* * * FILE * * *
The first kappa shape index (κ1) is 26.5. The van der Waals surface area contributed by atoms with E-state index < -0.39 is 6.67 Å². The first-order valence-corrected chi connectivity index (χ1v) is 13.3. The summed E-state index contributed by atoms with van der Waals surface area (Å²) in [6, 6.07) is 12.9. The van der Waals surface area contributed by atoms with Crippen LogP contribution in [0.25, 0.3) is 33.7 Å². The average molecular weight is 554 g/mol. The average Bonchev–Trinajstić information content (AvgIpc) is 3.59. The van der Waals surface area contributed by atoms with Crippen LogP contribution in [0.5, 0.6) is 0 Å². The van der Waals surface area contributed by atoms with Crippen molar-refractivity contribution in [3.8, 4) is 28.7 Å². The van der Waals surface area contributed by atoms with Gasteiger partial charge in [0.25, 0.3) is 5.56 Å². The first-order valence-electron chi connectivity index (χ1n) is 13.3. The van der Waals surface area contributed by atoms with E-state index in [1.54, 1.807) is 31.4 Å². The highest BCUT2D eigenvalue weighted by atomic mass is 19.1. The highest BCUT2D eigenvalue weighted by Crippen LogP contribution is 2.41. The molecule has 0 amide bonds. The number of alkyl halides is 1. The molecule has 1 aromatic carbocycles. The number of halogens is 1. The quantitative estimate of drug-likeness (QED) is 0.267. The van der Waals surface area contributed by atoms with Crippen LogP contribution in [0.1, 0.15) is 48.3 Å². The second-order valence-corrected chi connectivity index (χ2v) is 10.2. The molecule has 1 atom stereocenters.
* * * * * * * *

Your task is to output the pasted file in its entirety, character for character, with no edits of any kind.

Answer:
The first kappa shape index (κ1) is 26.5. The van der Waals surface area contributed by atoms with E-state index < -0.39 is 6.67 Å². The first-order valence-corrected chi connectivity index (χ1v) is 13.3. The summed E-state index contributed by atoms with van der Waals surface area (Å²) in [6, 6.07) is 12.9. The van der Waals surface area contributed by atoms with Crippen LogP contribution in [0.25, 0.3) is 33.7 Å². The average molecular weight is 554 g/mol. The average Bonchev–Trinajstić information content (AvgIpc) is 3.59. The van der Waals surface area contributed by atoms with Crippen LogP contribution in [0.5, 0.6) is 0 Å². The van der Waals surface area contributed by atoms with Crippen molar-refractivity contribution in [3.8, 4) is 28.7 Å². The van der Waals surface area contributed by atoms with Gasteiger partial charge in [0.25, 0.3) is 5.56 Å². The first-order valence-electron chi connectivity index (χ1n) is 13.3. The van der Waals surface area contributed by atoms with E-state index in [1.54, 1.807) is 31.4 Å². The highest BCUT2D eigenvalue weighted by atomic mass is 19.1. The highest BCUT2D eigenvalue weighted by Crippen LogP contribution is 2.41. The molecule has 0 amide bonds. The number of alkyl halides is 1. The molecule has 1 aromatic carbocycles. The number of halogens is 1. The quantitative estimate of drug-likeness (QED) is 0.267. The van der Waals surface area contributed by atoms with Crippen LogP contribution in [0.1, 0.15) is 48.3 Å². The second-order valence-corrected chi connectivity index (χ2v) is 10.2. The molecule has 1 atom stereocenters.